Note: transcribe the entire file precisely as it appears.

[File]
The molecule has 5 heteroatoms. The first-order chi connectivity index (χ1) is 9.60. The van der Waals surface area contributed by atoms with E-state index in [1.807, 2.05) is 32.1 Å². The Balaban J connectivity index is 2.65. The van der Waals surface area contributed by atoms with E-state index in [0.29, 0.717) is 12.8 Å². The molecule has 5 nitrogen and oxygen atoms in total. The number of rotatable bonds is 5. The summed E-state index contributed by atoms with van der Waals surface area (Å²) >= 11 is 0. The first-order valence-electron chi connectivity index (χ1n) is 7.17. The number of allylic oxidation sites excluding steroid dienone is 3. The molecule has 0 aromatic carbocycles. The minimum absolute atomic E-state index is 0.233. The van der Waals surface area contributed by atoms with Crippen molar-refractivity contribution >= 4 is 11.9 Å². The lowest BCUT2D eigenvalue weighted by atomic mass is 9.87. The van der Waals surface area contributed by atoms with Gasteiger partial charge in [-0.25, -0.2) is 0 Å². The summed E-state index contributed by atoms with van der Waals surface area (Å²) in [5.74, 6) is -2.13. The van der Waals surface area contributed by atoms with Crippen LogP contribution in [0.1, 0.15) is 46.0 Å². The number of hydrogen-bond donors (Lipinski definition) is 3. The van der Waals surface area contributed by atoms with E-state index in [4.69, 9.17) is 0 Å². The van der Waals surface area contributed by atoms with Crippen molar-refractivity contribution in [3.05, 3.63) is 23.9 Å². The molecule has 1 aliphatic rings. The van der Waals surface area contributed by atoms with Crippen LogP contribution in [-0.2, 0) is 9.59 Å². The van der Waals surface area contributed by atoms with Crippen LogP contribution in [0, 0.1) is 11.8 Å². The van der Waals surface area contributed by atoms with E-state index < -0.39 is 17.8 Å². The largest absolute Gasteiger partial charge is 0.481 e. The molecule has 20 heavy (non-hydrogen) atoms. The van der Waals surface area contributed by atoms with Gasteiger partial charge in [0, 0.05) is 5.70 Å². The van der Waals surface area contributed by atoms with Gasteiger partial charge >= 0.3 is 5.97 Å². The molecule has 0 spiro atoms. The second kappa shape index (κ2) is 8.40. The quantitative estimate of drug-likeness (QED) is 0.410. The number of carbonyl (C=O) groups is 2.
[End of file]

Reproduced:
The molecule has 5 heteroatoms. The first-order chi connectivity index (χ1) is 9.60. The van der Waals surface area contributed by atoms with E-state index in [1.807, 2.05) is 32.1 Å². The Balaban J connectivity index is 2.65. The van der Waals surface area contributed by atoms with E-state index in [0.29, 0.717) is 12.8 Å². The molecule has 5 nitrogen and oxygen atoms in total. The number of rotatable bonds is 5. The summed E-state index contributed by atoms with van der Waals surface area (Å²) >= 11 is 0. The first-order valence-electron chi connectivity index (χ1n) is 7.17. The number of allylic oxidation sites excluding steroid dienone is 3. The molecule has 0 aromatic carbocycles. The minimum absolute atomic E-state index is 0.233. The van der Waals surface area contributed by atoms with Crippen molar-refractivity contribution >= 4 is 11.9 Å². The lowest BCUT2D eigenvalue weighted by atomic mass is 9.87. The van der Waals surface area contributed by atoms with Gasteiger partial charge in [-0.25, -0.2) is 0 Å². The summed E-state index contributed by atoms with van der Waals surface area (Å²) in [5.74, 6) is -2.13. The van der Waals surface area contributed by atoms with Crippen LogP contribution in [0.1, 0.15) is 46.0 Å². The number of hydrogen-bond donors (Lipinski definition) is 3. The van der Waals surface area contributed by atoms with E-state index in [4.69, 9.17) is 0 Å². The van der Waals surface area contributed by atoms with Crippen molar-refractivity contribution in [3.05, 3.63) is 23.9 Å². The molecule has 1 aliphatic rings. The van der Waals surface area contributed by atoms with Crippen LogP contribution in [-0.2, 0) is 9.59 Å². The van der Waals surface area contributed by atoms with Crippen LogP contribution in [0, 0.1) is 11.8 Å². The van der Waals surface area contributed by atoms with E-state index < -0.39 is 17.8 Å². The largest absolute Gasteiger partial charge is 0.481 e. The molecule has 20 heavy (non-hydrogen) atoms. The van der Waals surface area contributed by atoms with Gasteiger partial charge in [0, 0.05) is 5.70 Å². The van der Waals surface area contributed by atoms with Gasteiger partial charge >= 0.3 is 5.97 Å². The molecule has 0 spiro atoms. The second kappa shape index (κ2) is 8.40. The quantitative estimate of drug-likeness (QED) is 0.410. The number of carbonyl (C=O) groups is 2.